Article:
the hdd is powered bij an adapter, not via USB.

I like the router very much, especially the 5 ghz connetion, works great for streaming :)

There is one big, or should i say, huge issue...

when the hdd drive is running the wifi signal (both 2,4 and 5 ghz are incredibly unstable, my phone (experia arc-s) doesn't even connect anymore, both ipads (gen3) are stalling in download from (example) youtube. (one ipad on 2,4 and one ipad at 5 ghz connected).

also my tv has troubles connecting over wifi when te hdd is connected.

it can't be a power issue because the hdd is powered externally...

very dissapointing becouse the AiCloud function is very cool.

soooow,
+ very nice looking
+ nice fast router
+ afordable dual band gigabit router

-wifi drop when HDD is connected over USB 3.0

hope this helps a little...

Anonymous said...

I've read somewhere, you can fix this when you get a shielded USB cable for your HDD, or place if further from the router. There is some trouble with USB3 and Wi-Fi 5GHz frequency - interference. Hope ot helps. I'm gonna buy it too ;o)))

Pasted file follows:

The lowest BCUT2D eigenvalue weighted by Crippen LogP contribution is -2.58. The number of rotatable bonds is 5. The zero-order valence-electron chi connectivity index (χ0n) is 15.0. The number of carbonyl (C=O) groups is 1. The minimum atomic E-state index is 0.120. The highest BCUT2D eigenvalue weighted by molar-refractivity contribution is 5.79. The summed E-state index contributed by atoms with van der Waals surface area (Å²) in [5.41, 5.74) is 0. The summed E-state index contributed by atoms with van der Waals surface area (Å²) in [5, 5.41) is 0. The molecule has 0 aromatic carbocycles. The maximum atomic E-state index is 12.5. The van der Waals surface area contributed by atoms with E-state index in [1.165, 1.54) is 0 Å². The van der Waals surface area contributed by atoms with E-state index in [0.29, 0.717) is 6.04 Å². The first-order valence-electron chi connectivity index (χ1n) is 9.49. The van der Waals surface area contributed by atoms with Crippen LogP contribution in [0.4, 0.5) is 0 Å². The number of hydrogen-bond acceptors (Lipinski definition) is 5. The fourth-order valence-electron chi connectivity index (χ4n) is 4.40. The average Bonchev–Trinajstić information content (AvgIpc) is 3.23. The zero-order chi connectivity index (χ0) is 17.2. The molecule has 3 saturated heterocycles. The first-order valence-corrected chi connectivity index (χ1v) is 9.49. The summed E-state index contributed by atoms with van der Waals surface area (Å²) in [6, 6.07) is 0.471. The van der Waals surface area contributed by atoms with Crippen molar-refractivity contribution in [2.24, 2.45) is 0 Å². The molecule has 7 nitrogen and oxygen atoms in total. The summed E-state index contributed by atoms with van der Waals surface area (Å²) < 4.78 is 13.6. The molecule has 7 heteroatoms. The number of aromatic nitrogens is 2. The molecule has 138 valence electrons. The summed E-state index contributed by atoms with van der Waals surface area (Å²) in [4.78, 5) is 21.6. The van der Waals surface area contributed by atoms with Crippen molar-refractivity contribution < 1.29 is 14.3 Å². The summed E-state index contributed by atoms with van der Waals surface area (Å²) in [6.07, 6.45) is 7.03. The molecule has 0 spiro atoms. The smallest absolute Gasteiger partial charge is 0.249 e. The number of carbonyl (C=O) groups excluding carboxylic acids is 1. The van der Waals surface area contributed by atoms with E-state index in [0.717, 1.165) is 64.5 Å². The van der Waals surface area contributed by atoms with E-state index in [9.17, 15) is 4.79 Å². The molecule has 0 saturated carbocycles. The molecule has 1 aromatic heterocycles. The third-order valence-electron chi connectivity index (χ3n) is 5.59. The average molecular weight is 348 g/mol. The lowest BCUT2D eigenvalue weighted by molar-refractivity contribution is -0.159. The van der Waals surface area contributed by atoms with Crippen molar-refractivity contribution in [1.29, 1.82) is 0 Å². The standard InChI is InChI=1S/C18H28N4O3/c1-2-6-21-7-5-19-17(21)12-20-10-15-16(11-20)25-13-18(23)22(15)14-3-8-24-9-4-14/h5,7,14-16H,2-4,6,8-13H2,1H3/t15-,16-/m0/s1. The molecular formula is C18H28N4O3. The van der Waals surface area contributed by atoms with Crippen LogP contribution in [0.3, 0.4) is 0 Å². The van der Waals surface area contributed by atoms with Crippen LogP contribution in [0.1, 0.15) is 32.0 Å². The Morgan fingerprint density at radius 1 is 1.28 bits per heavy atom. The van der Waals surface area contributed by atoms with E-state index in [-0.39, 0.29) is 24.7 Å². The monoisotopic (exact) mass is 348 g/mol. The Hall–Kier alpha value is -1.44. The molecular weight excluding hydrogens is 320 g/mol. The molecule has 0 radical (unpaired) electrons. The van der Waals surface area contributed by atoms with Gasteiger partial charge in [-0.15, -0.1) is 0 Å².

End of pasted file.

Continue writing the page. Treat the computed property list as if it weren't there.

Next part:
John Giallanza said...

This was an incredibly resourceful review and it contains many excellent comments as well. I look forward to getting my N66U shortly, I was opting for a N65U but it appears to have some minor issues...

Anonymous said...

This is REALLY late for the train, and it concerns the preceding ASUS model, the RT-N56U (note the tricky inversion of "56" to "65" for the next step up).